Are All 'Rats' Equal? the Supreme Court Looks at VMI
Gaffney, Edward McGlynn, Jr., Commonweal
In 1954 the Supreme Court did the nation a great favor when, in Brown v. Board of Education, it repudiated racial apartheid, American-style. And Congress moved the ball a lot further when it prohibited discrimination on the basis of race, sex, and religion in the most important statute of this century, the Civil Rights Act of 1964. But that doesn't mean that all forms of discrimination are equally abhorrent. For example, single-sex schools like Wellesley or Saint Mary's College are expressly protected under Title IX of the 1972 federal statute that otherwise prohibits sex discrimination in federally funded educational programs. That suggests that governmental classifications based on gender are not quite the same as those based on race. But may state or federal funds be used to support military institutions that exclude women? Would separate facilities for men and women who want training that would enable them to serve in the military necessarily violate the equal protection clause? In other words, do we need to be discriminating about discrimination?
These questions are squarely presented in a case on the Supreme Court's docket this term involving a challenge by the federal government to the males-only admissions policy of the Virginia Military Institute (VMI). The lower courts found that this policy was unconstitutional and ordered the State of Virginia to correct this violation of women's rights by setting up a comparable program for women known as the Virginia Women's Institute for Leadership (VMIL). The federal government has pulled out all the stops in its briefs, arguing not only that VWIL is itself unconstitutional because it is a separate facility available only to women, but also that "all classifications that deny opportunities to individuals based on their gender should be subjected to strict judicial scrutiny."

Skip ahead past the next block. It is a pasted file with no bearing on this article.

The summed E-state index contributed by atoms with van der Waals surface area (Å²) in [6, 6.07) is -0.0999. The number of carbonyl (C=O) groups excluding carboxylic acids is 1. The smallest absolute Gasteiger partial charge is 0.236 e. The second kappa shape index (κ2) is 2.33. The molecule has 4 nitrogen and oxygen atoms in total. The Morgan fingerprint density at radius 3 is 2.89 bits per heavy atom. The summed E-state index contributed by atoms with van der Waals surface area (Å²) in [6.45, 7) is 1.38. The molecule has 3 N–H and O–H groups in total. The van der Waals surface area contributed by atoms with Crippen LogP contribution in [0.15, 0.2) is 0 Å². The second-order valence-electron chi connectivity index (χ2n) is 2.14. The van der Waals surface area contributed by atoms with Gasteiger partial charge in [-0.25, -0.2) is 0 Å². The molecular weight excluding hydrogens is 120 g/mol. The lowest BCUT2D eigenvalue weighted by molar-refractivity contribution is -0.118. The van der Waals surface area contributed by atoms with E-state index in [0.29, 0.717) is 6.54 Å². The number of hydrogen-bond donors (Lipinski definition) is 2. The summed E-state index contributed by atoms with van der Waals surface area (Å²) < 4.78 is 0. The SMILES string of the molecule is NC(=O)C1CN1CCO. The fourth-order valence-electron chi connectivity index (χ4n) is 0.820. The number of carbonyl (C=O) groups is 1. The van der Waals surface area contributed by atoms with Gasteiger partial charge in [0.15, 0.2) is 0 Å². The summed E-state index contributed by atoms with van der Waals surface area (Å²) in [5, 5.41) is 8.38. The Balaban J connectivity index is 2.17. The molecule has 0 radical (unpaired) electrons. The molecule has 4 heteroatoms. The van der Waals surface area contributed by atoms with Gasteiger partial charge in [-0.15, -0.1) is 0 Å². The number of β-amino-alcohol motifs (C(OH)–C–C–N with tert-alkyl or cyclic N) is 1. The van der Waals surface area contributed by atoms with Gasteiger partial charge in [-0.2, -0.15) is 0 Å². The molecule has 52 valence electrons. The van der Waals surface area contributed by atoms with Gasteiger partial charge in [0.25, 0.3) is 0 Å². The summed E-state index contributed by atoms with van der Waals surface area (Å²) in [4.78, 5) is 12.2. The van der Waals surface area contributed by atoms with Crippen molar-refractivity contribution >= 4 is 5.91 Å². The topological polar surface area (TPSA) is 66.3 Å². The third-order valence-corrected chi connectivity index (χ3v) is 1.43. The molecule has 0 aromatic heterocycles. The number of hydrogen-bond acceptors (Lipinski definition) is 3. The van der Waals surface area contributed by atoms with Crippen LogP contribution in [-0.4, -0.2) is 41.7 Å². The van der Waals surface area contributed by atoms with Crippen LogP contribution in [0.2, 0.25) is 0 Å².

"Strict scrutiny" is a legal buzzword for invalidating a governmental classification with a discriminatory effect. For several decades the Court has said that racial classifications must be reviewed under this standard, and has--with the sole exception of some affirmative-action cases--nearly always found racial classifications to be constitutionally impermissible. The whole point of Brown was to reject the idea that "separate but equal" schools were really providing equal educational opportunity when children were segregated along racial lines. But in 1973 only four justices thought that the "strict scrutiny" standard should be extended to classifications based on gender, and none of those justices now sits on the Court.
It is unlikely that a majority of the Court will now adopt this standard in the VMI case. First, the government only raised this claim in the Supreme Court, and the Court could reject the claim as not properly preserved by the government in this record. Second, the federal government could prevail in the VMI case by proving that Virginia's maintenance of separate facilities for military training of men and women does not "serve important governmental objectives," to quote the standard that currently governs sex discrimination cases. But even if five justices agree with this view of the present case, they may still hesitate to change the standard for future cases. …